ADVERTISEMENT

Wisconsin Bat Monitoring Program

Wisconsin Bat Monitoring Program

Scientific American reported in December that more than one million bats have been killed by the deadly fungal infection known as white-nose syndrome (WNS) since the condition first turned up in 2006. Bat populations are generally susceptible to decline because of low reproductive rates, and many species congregate at a limited number of locations during critical stages of their natural history cycle (i.e. hibernacula and maternity colonies). Lack of information on basic ecology and trends is one of the greatest limitations to conservation of bat species.

Beaver Creek Reserve Citizen Science Center volunteers assist the Wisconsin Department of Natural Resources with their Acoustic Bat Monitoring Program. Bat volunteers borrow AnaBat detection systems, dubbed the "Bat Monitoring Kit," for up to three nights to conduct bat surveys of local parks, neighborhoods, lakes and trails. The AnaBat detector is attached to a GPS-enabled personal digital assistant. The detector picks up the echolocation calls emitted by bats and translates it to a frequency the human ear can hear. Each detection system records information about phenology and species presence. Data is entered into the Wisconsin Bat Monitoring Program database, with the long-term scope of this project to compile information about phenology, species presence, migration timing vs. residence, and trends of the bat species in Wisconsin.

Project Details

  • PRINCIPAL SCIENTIST: Jeanette Kelly, Citizen Science Center Director
  • SCIENTIST AFFILIATION: Beaver Creek (Wisc.) Reserve Citizen Science Center
  • DATES: Ongoing
  • LOCATION: Wisconsin -
  • PROJECT TYPE: Fieldwork
  • COST: Free
  • GRADE LEVEL: All Ages
  • TIME COMMITMENT: 1-3 hours
  • HOW TO JOIN:

    Volunteers attend a training workshop during the spring where they learn how to use an AnaBat detector to record bat calls. Sometimes volunteers survey areas of their choice and sometimes they are asked to survey specific sites. Once a volunteer selects a site to survey, they agree to survey that site three times during the season, once in April/May, once in June/July and once in August/September.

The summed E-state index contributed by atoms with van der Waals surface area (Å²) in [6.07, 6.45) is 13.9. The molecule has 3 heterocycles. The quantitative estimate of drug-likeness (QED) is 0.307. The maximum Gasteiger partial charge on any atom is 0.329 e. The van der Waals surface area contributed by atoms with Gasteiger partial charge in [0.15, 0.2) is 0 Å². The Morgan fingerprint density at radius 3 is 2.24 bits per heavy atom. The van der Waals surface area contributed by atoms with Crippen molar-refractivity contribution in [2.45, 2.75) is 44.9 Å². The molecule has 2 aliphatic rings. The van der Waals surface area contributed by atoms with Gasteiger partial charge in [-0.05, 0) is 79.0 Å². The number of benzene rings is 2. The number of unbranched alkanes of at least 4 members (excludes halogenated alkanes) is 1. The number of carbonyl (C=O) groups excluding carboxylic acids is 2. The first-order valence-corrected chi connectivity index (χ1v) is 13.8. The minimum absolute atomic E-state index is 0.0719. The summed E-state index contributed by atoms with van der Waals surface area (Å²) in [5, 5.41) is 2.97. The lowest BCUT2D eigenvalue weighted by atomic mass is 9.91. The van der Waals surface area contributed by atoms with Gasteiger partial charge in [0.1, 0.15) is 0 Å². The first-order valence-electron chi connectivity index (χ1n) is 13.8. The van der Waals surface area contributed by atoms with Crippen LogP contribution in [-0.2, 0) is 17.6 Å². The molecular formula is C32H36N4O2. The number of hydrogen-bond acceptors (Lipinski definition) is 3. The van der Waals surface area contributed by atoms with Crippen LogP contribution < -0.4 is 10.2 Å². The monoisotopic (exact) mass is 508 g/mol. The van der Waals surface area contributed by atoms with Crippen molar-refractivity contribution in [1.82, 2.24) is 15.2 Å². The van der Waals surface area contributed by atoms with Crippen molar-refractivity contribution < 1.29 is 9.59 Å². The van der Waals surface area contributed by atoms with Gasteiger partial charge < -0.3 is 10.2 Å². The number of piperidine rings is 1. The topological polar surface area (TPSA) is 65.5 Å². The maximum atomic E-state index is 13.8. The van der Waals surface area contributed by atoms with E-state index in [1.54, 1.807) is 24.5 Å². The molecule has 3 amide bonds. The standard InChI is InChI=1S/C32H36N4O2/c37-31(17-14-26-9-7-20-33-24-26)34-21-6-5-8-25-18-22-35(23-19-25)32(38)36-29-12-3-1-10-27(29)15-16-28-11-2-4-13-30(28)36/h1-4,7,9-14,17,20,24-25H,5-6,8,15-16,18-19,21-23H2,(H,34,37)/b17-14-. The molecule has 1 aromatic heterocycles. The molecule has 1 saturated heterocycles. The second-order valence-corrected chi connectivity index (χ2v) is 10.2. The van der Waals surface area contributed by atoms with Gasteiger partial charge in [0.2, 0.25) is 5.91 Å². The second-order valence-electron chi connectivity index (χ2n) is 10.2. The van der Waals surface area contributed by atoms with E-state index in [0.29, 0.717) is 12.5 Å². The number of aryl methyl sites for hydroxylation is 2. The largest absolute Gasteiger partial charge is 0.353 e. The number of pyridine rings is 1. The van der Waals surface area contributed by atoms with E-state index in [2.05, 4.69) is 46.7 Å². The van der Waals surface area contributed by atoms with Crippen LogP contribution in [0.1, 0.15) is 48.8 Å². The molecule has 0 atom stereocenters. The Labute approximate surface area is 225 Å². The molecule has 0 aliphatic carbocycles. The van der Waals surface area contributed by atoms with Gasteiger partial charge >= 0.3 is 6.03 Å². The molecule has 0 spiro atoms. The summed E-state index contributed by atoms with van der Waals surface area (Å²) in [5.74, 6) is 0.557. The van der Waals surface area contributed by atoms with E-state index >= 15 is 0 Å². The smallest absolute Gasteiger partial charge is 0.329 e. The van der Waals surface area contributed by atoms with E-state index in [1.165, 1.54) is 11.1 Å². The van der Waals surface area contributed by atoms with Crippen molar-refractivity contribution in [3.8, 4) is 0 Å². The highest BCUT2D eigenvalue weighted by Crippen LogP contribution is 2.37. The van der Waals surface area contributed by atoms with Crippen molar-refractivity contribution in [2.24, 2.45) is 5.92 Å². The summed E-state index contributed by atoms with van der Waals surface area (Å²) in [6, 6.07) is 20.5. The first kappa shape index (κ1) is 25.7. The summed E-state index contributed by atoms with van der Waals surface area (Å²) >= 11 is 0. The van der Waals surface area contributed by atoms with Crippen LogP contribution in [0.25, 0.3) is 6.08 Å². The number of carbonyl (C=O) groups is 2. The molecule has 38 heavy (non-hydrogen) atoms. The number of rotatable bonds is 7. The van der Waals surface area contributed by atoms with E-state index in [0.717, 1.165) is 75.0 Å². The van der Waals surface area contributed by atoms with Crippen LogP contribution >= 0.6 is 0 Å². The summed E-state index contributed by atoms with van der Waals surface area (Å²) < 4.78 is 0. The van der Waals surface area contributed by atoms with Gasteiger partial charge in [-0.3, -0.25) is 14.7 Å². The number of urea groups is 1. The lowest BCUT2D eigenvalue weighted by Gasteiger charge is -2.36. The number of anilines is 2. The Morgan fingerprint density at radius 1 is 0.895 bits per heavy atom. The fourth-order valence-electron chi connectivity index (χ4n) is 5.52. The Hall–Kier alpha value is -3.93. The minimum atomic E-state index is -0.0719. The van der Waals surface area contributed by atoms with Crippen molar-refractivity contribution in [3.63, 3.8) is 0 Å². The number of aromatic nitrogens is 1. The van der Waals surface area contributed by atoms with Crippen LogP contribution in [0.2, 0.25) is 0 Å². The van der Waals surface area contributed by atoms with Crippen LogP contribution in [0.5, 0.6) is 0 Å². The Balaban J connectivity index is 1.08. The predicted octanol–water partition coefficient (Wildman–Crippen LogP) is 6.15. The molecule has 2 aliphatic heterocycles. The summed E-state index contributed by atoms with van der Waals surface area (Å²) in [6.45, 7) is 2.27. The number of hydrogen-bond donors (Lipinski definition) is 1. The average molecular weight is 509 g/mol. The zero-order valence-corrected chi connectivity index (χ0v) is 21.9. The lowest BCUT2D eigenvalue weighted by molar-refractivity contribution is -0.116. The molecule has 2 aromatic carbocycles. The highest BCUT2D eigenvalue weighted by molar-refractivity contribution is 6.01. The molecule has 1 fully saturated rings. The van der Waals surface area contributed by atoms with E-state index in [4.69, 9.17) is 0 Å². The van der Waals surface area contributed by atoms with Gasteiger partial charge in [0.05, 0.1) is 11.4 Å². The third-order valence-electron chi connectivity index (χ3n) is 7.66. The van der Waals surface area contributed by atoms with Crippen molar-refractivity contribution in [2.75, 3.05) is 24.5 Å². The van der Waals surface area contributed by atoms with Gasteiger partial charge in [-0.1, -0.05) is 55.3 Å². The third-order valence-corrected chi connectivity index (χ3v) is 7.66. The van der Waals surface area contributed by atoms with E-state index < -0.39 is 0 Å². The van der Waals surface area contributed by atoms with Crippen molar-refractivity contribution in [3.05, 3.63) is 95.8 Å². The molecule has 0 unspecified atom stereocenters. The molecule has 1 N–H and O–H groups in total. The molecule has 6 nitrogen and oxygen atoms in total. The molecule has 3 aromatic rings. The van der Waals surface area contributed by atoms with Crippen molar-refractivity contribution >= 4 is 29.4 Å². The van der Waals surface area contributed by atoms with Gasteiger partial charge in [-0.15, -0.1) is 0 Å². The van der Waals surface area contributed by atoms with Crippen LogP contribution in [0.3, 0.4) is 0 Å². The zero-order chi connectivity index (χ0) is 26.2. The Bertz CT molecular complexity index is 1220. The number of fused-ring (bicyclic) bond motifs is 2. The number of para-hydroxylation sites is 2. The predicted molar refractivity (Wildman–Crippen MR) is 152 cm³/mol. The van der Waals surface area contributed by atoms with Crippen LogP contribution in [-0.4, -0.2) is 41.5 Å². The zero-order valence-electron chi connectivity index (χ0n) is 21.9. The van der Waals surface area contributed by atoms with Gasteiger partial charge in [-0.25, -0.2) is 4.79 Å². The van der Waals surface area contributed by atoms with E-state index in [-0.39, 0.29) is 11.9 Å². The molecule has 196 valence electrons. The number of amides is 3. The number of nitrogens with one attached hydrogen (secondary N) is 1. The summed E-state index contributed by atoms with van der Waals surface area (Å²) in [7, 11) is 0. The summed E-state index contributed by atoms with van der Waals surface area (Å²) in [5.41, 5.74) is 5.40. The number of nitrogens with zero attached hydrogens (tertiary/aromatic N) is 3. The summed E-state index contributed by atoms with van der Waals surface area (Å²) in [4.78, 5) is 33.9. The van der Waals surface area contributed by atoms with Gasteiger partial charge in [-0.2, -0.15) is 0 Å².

Each survey lasts up to 3 hours (a minimum of 1 hour) and can only be conducted on nights when the daytime temperature is above 12 degrees Celsius, there is no precipitation, and the wind speed is less than 48 kilometers per hour. Surveys begin a half hour after sunset. Bat monitoring volunteers of all ages are welcome to participate. Volunteers younger than 16 must be accompanied by an adult.

    For more information, visit the program's home page or contact Jeanette Kelly, director of the Beaver Creek Reserve Citizen Science Center, csc@beavercreekreserve.org.

See more projects in WisconsinFreeFieldworkAll Ages.

What Is Citizen Science?

Research often involves teams of scientists collaborating across continents. Now, using the power of the Internet, non-specialists are participating, too. Citizen Science falls into many categories. A pioneering project was SETI@Home, which has harnessed the idle computing time of millions of participants in the search for extraterrestrial life. Citizen scientists also act as volunteer classifiers of heavenly objects, such as in Galaxy Zoo. They make observations of the natural world, as in The Great Sunflower Project. And they even solve puzzles to design proteins, such as FoldIt. We'll add projects regularly—and please tell us about others you like as well.

Share this Article:

Comments

You must sign in or register as a ScientificAmerican.com member to submit a comment.
Scientific American Dinosaurs

Get Total Access to our Digital Anthology

1,200 Articles

Order Now - Just $39! >

X

Email this Article

X